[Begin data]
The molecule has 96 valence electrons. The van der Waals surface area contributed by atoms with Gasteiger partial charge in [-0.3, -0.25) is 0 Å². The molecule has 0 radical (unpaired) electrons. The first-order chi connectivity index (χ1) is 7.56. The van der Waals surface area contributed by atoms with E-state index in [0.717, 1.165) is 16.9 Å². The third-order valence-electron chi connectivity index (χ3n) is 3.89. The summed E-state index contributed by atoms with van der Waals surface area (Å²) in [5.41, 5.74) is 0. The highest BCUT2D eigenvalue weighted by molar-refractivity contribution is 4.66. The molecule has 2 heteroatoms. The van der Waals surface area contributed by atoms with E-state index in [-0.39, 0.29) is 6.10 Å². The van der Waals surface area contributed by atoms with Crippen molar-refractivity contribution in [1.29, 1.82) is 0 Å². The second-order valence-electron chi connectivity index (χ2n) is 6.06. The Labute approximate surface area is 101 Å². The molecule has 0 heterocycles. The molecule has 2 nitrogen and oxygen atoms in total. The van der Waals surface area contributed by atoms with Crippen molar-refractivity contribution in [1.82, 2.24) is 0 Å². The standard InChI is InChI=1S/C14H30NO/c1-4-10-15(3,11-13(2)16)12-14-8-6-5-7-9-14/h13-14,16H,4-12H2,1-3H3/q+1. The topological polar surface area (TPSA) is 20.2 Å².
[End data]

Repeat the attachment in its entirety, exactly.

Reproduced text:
The molecule has 96 valence electrons. The van der Waals surface area contributed by atoms with Gasteiger partial charge in [-0.3, -0.25) is 0 Å². The molecule has 0 radical (unpaired) electrons. The first-order chi connectivity index (χ1) is 7.56. The van der Waals surface area contributed by atoms with E-state index in [0.717, 1.165) is 16.9 Å². The third-order valence-electron chi connectivity index (χ3n) is 3.89. The summed E-state index contributed by atoms with van der Waals surface area (Å²) in [5.41, 5.74) is 0. The highest BCUT2D eigenvalue weighted by molar-refractivity contribution is 4.66. The molecule has 2 heteroatoms. The van der Waals surface area contributed by atoms with E-state index in [-0.39, 0.29) is 6.10 Å². The van der Waals surface area contributed by atoms with Crippen molar-refractivity contribution in [1.29, 1.82) is 0 Å². The second-order valence-electron chi connectivity index (χ2n) is 6.06. The Labute approximate surface area is 101 Å². The molecule has 0 heterocycles. The molecule has 2 nitrogen and oxygen atoms in total. The van der Waals surface area contributed by atoms with Crippen molar-refractivity contribution in [1.82, 2.24) is 0 Å². The standard InChI is InChI=1S/C14H30NO/c1-4-10-15(3,11-13(2)16)12-14-8-6-5-7-9-14/h13-14,16H,4-12H2,1-3H3/q+1. The topological polar surface area (TPSA) is 20.2 Å².